A former North Wales police superintendent has been jailed for 12 years for sexually abusing vulnerable boys in the 1980s
Gordon Anglesea, 79 was convicted at Mold Crown Court on Friday for offences which took place between 1982 and 1987 at a Home Office attendance centre for young offenders and at a children’s home.
BYPASS THE CENSORS
Sign up to get unfiltered news delivered straight to your inbox.
He is the highest-profile offender brought to justice through the National Crime Agency’s (NCA) Operation Pallial, which has been investigating allegations of widespread child abuse in north Wales.
Survivors who had spent almost four decades fighting for justice cheered in court as the “predator” former policeman was finally jailed for child sexual abuse offences.
The Guardian reports:
Anglesea has faced claims for a quarter of a century that he preyed on young boys, and in the mid-90s was awarded £375,000 in damages after successfully suing news organisations including the Observer that had linked him to abuse.
At that time he depicted himself as an old-fashioned north Wales officer who had been inspired by the fictional neighbourhood policeman Dixon of Dock Green.
But in victims’ impact statements put before Mold crown court in north Wales on Friday, one victim said: “Anglesea was the worst. He was the man I feared most.”
A second said he had several times tried to kill himself because he couldn’t live with the memories of what “that man” had done to him.
Anglesea, a father of five, continued to protest his innocence. His barrister, Tania Griffiths QC, said the verdicts were “perverse” and unsuccessfully applied for her client to be freed on bail while he sought an appeal.
Griffiths said Anglesea and his family could lose his police pension and asked the judge to be as “humane” as possible because jail would be so difficult for him.
There were cheers from the public gallery as the judge Geraint Walters passed sentence and told Anglesea his victims had been vulnerable young people with nobody to turn to for help.
Walters said: “You do not need me to say that as a person whose obligation it was to uphold the law and protect the vulnerable, your offences against those vulnerable boys grossly abused the trust placed in you. The consequences for them has been profound, indeed life-changing.”
Anglesea was found guilty of indecent assaults on two boys aged 14 and 15. One said he had been assaulted by Anglesea in the shower and a changing room at the attendance centre he ran in Wrexham. Such centres were set up by the Home Office to provide an alternative to custody for youths, and provided physical training and woodwork lessons.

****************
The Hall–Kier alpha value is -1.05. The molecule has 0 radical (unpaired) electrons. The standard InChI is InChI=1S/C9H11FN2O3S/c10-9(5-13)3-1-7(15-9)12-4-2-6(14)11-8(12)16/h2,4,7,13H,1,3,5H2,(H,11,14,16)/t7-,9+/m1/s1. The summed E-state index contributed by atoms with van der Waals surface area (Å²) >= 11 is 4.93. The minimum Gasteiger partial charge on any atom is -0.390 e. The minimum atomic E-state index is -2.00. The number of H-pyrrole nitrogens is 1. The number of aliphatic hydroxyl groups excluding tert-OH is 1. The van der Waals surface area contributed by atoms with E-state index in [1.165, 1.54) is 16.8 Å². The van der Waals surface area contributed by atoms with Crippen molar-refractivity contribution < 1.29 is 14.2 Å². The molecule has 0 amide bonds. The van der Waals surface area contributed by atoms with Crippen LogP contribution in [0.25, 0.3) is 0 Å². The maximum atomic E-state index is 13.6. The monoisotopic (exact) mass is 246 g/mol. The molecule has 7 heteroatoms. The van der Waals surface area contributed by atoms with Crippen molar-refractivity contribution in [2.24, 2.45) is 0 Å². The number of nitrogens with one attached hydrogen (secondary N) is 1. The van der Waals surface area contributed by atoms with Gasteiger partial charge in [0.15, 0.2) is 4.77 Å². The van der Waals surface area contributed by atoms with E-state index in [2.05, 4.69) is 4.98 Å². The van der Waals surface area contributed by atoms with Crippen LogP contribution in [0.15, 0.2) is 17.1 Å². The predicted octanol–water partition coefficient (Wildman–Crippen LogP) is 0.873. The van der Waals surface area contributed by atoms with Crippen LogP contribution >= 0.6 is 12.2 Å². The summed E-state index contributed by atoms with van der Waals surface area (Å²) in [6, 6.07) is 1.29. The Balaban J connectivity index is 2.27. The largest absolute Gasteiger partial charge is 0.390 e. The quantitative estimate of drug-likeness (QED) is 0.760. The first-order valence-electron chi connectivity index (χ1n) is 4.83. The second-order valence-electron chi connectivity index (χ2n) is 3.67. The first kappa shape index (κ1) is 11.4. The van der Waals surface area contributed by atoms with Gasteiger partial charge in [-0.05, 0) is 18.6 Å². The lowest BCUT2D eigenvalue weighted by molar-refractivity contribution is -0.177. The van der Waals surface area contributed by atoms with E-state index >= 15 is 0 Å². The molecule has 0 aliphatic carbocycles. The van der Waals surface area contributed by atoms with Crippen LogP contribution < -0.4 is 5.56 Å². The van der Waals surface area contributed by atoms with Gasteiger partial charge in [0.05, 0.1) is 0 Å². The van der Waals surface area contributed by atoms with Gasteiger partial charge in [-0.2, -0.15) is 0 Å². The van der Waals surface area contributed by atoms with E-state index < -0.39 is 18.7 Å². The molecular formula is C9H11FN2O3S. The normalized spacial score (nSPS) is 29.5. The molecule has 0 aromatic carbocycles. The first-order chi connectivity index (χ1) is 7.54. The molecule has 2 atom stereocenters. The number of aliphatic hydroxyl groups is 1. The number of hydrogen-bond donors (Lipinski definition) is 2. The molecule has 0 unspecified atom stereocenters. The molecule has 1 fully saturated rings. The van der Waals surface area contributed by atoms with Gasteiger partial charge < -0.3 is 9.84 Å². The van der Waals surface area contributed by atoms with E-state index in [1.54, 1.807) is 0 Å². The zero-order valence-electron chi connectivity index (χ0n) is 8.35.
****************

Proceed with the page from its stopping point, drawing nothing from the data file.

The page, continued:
The second victim lived at a children’s home called Bryn Estyn in Wrexham. He claimed he was taken from there to various addresses and passed around “like a handbag” to men including Anglesea.
North Wales police has apologised for Anglesea’s actions and said it has changed the way it investigates such offences.
In 1994, Anglesea sued the Observer, Private Eye, the Independent on Sunday and the Welsh broadcaster HTV over allegations connecting him to abuse. During libel hearings at the high court, Anglesea, then in his late 50s and living in a seaside town in north Wales, was portrayed as a stalwart of the community, a Freemason, Rotarian, Methodist and a school governor.
The news organisations called evidence from three young men who claimed to have been Anglesea’s victims while they were teenagers at Bryn Estyn. Anglesea persuaded the jury of his innocence and he was awarded damages. The papers and broadcaster were left with a £1m legal bill.
One of the libel trial witnesses, Mark Humphries, 30, killed himself two months after giving evidence against Anglesea.
In 2012, the National Crime Agency launched Pallial at the height of the swirl of false allegations linking the Tory peer Lord McAlpine to child abuse in the Wrexham area. Its mission was to look at the allegations of sexual abuse within the care system in north Wales that once again surfaced during the scandal, which was triggered by a Newsnight report.
More than 300 people made contact with the investigation, dozens have been arrested and scores of complaints are being investigated.
It is no surprise that so many people came forward. During the Sir Ronald Waterhouse inquiry in 1997, almost 300 men and women named 148 abusers including police officers, social workers, local authority executives, senior businessmen and politicians. Waterhouse ordered that they could not be identified by the media.
Among those who have been convicted through Pallial are John Allen, a care home owner who was jailed for life, and a gang of five including a former professional wrestler, a radio presenter and a civil servant, who were found to be members of a predatory paedophile ring that abused vulnerable boys.
A number of former residents of the Bryn Estyn children’s home in Wrexham were in court to see Anglesea sentenced.